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BIAS LightGrid - Marching Cubes?

edited 2006 Feb 26 in Developers
<i>This post was originally made by <b>danij</b> on the dengDevs blog. It was posted under the categories: Blog, Engine.</i>

In my down time I've been looking at the light grid implementation and have been considering different ways to improve the accuracy (though I appreciate it's only designed for approximating ambient light).

One idea I came up with after looking at the way the light factor is applied (distribution from source block using the two dimensional attribution <tt>factors</tt> array) would be to use a method similar to a Marching Cubes algorithm.

While initializing the light grid, where currently a single sample point at the center of each block is used to determine the block's sector:

* Instead how about taking four samples (one for each corner of the block). This will (potentially) give us four different sectors.
* Examine these four sectors to see which ones are the same to approximate a "shape" for the block ie zeroth (all points are in a sector (any)) OR top, bottom, left, right, topleft, topright, bottomleft, bottomright when one or more sample point is not in any sector (it's in the void).
* block->sector is still choosen by the sector at the center sample point.
* Assign this "shape" id property to <tt>gridblock_t</tt>.

In LG_Update() where the light attribution factor is determined for each block being updated in the light grid:

* Instead of ALWAYS using a Zeroth distribution factor (from the <tt>factors</tt> array) - select a factors array based on the "shape" of the block being updated.
What are your thoughts on this?

If I'm right, the above method should greatly improve the accuracy of the lightgrid and help to reduce the amount of "bleeding light" between disjoint sectors.

I'm not sure but this approach should be scalable in the way that the HQ2X/3X etc, smart texture filters are (of course the current method is already scalable in that reducing the blocksize yields more accurate results).

BTW - What is the reasoning behind using a 2D block grid with "Z bias" (and not "real" 3D)?
Given this decision I presume that you have decided that either sector-over-sector won't be implemented in the 1.9.x series OR that you have a different method in mind for when it is (portals?)?

Comments

  • With DMU providing notifications of sector light changes, <tt>LG_Update</tt> in its current form is unnecessary. The updates can be done whenever a light level changes (or at least, the changes can be stored in a buffer and updated in one go).

    The problem with preventing "leakage" is that sector heights can change, so new openings and closed areas may be formed. Any algorithm used for plugging the leaks has to be updateable during gameplay (e.g., whenever affected sector heights change).

    <blockquote>Instead of ALWAYS using a Zeroth distribution factor (from the factors array) - select a factors array based on the "shape" of the block being updated.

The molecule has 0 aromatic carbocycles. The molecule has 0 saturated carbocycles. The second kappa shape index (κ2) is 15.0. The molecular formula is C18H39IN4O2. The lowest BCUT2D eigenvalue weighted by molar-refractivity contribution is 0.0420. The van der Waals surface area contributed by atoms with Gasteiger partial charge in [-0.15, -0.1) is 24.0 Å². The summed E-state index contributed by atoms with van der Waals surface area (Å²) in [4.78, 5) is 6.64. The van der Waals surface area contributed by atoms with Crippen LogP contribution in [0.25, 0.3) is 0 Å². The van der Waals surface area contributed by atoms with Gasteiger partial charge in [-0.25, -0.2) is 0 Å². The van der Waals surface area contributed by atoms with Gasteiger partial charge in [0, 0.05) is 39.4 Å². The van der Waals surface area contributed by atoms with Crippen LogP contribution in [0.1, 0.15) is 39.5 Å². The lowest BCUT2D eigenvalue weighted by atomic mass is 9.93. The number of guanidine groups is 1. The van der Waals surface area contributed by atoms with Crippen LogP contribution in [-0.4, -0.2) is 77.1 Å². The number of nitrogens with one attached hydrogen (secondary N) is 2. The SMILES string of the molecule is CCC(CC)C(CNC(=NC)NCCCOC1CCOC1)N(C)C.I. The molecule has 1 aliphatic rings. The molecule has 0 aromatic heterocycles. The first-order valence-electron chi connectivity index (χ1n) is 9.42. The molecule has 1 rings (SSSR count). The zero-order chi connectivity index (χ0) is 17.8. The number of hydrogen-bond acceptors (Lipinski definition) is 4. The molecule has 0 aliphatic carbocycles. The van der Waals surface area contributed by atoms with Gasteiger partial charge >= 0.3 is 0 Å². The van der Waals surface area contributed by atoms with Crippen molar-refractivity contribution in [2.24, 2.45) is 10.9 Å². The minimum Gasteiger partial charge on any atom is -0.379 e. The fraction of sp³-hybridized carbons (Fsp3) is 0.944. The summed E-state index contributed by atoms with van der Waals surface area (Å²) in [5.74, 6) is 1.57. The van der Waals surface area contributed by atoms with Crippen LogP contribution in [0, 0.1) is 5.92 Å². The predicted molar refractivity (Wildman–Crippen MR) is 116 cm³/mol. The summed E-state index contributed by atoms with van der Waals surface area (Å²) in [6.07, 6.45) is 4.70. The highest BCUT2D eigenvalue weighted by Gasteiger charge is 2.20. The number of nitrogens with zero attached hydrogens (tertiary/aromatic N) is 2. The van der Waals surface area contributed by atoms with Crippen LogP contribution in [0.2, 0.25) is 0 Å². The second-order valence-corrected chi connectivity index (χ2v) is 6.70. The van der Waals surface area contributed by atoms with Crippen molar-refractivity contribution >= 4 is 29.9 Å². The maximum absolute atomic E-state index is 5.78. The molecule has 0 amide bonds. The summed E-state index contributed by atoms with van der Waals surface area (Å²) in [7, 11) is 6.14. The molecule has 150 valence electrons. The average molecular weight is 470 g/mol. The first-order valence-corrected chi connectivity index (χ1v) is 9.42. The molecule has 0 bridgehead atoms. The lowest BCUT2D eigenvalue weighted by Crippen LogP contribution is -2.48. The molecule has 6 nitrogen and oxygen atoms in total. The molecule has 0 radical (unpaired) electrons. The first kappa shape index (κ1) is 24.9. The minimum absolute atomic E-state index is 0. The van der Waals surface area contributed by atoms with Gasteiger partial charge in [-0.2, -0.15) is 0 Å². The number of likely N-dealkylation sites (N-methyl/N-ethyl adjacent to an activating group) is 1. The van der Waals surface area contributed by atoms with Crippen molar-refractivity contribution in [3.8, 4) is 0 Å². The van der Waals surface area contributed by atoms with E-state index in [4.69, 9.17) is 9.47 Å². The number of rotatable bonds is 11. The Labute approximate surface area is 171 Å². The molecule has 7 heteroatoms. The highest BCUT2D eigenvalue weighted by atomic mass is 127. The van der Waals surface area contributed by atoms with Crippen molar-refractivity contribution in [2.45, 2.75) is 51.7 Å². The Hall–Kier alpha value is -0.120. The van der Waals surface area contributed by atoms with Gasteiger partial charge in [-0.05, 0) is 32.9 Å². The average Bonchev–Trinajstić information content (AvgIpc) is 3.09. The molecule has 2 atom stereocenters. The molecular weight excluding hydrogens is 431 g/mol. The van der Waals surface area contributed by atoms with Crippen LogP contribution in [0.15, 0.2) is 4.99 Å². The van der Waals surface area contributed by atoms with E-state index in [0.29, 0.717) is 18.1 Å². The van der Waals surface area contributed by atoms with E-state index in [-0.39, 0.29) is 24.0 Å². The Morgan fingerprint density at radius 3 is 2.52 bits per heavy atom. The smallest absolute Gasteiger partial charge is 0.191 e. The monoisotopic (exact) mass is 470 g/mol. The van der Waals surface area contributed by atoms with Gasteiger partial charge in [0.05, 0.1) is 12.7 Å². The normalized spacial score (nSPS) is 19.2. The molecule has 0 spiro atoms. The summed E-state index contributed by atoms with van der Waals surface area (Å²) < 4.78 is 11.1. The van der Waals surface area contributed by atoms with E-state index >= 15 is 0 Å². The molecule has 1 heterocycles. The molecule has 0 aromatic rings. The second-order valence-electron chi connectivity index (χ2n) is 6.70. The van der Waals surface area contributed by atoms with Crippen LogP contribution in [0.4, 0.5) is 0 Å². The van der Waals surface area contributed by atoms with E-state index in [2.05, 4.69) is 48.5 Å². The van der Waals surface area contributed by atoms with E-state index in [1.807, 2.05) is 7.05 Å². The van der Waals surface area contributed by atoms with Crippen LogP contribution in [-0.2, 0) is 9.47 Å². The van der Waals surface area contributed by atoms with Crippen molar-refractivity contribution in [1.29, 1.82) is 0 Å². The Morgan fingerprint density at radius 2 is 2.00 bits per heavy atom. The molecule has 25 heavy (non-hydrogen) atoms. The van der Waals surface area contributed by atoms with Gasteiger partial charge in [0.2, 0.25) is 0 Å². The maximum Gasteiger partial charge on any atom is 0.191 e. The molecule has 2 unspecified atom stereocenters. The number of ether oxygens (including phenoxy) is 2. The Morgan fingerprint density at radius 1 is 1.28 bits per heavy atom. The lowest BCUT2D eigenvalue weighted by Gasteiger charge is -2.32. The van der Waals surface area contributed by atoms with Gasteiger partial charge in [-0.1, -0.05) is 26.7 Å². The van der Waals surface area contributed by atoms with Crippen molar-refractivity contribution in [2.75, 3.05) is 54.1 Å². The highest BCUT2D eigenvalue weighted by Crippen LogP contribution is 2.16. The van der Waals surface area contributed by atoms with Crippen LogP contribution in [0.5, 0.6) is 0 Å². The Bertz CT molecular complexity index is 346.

What are your thoughts on this?</blockquote> That might work, although it needs to be updated whenever sector heights change. Perhaps we should just maintain a Reject style array of information that tells us which sectors are not reachable from contributing sectors.

    <blockquote>If I'm right, the above method should greatly improve the accuracy of the lightgrid and help to reduce the amount of "bleeding light" between disjoint sectors.</blockquote> Accuracy is not important. The light grid is <i>supposed</i> to be inaccurate (i.e., smooth, like ambient light is in real life). The only relevant issue is the light leakage.

    <blockquote> What is the reasoning behind using a 2D block grid with "Z bias" (and not "real" 3D)? Given this decision I presume that you have decided that either sector-over-sector won't be implemented in the 1.9.x series OR that you have a different method in mind for when it is (portals?)?</blockquote>
    The purpose of the Z bias is to simulate the primary light direction being in the ceiling or the floor. This should give more realistic lighting in sky-ceiling sectors. When it comes to sector-over-sector stuff: when/if it will be implemented, the map geometry will most likely still remain 2D. There will just be a way to define a new world origin for certain regions of the map, and the renderer (and game logic, in certain cases) will have to take those into account in order to create a seamless impression of 3D. If we don't do it like this, the entire toolchain of BSP building and map editors will have to be rewritten.
  • <blockquote>The problem with preventing "leakage" is that sector heights can change, so new openings and closed areas may be formed. Any algorithm used for plugging the leaks has to be updateable during gameplay (e.g., whenever affected sector heights change).</blockquote>
    Exactly. The change to the current algorithm I am proposing is designed to affect only one-sided lines by detecting the "solid edges" of every sector (the outline of the void basically). Then by changing the shape of the light distribution that _CAN_ be applied to the block, we make it much more difficult for a light to ever "leak" through a permanently solid wall.

    The updated algorithm would not do anything to react to sectors opening/closing so another algorithm would be needed. I was looking for a quick n' simple change to the existing algorithm that would reduce the "leakage" as much as possible without incurring much more development work.

    A Reject like approach would probably be a better alternative since it could support sectors opening/closing (though more work).
    <blockquote>When it comes to sector-over-sector stuff: when/if it will be implemented, the map geometry will most likely still remain 2D.</blockquote>
    Thanks for confirming what I thought.
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